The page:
July 25, 2021

In Budapest, the mayor renames streets to oppose the Chinese campus project

“Avenue of the Dalai Lama”, “Avenue of the Uighur Martyrs”, “Free Hongkong Avenue”, “Avenue de [l’évêque clandestin] Xie Shiguang ”… Prospective Chinese students on the campus of Fudan University in Budapest may experience a cold sweat when they indicate their address. To mark his opposition to the gigantic and highly contested project defended by the Hungarian nationalist prime minister Viktor Orban, the mayor of Budapest, Gergely Karacsony, indeed announced on Wednesday June 2 his intention to rename all the streets surrounding the site of the future establishment.

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“When we name public spaces after victims of the Chinese state, we do not only defend them, but we also defend the ideals of freedom and solidarity”, explained the city councilor, in front of the land where the buildings will be erected.

At the head of the Hungarian capital since 2019, this environmentalist has also been a candidate for the sole opposition primary, intended to try to beat Viktor Orban in the legislative elections of 2022. And he has obviously decided to make this project campus, intended to accommodate nearly 6,000 students and 500 teachers in the south of the city, a springboard for his candidacy, saying that he would prefer to build a residence for Hungarian students.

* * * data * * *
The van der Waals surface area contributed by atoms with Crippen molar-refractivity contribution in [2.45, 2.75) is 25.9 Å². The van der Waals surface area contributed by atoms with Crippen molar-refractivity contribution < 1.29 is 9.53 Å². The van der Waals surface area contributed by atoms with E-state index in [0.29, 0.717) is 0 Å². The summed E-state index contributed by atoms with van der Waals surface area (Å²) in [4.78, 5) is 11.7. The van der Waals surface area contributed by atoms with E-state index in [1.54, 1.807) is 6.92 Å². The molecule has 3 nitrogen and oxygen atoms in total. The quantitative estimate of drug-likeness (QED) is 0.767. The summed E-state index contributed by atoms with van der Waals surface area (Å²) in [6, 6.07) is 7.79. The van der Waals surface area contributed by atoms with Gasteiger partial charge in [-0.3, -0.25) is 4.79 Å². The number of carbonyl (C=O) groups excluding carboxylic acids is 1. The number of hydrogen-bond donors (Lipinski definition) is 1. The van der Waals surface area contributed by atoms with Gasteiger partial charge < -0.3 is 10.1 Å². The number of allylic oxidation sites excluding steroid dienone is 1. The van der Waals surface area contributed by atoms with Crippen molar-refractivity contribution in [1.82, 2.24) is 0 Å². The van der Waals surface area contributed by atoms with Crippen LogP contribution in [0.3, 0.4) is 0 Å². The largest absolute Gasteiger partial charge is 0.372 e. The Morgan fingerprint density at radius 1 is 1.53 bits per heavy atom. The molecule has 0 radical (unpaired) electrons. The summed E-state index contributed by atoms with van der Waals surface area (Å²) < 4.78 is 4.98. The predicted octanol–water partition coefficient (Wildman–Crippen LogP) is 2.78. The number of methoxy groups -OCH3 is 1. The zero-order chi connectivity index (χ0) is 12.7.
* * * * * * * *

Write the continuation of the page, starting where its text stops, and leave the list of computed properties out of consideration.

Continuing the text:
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Chinese loan to repay

By 2024, the government wants to open on this land of more than 130 hectares what will be the largest Chinese campus ever erected in Europe. Dubbed “Fudan Hungary University”, it will be attached to this Shanghai-based university. It will mark Viktor Orban’s proximity to Chinese power, which the Magyar Prime Minister systematically spares and from whom he has ordered several million doses of the Sinopharm vaccine in recent months.

Hungary has also already announced that it wants to build a railway line with the help of Beijing and even plans to produce Chinese vaccines in its factories soon.

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Referring to “Fudan Hungary University”, the Minister of Innovation and Technology, Laszlo Palkovics, defended a program that “Will benefit Hungary and China”.

In this regard, the project, the financial outlines of which have been revealed by the investigation site Direkt36 in April, however, seems to be especially favorable to Beijing. Estimated at 1.5 billion euros, the campus will be financed largely by a Chinese loan of 1.3 billion euros that the Hungarians will have to fully repay. Despite this, Chinese companies and workers will be responsible for building it.

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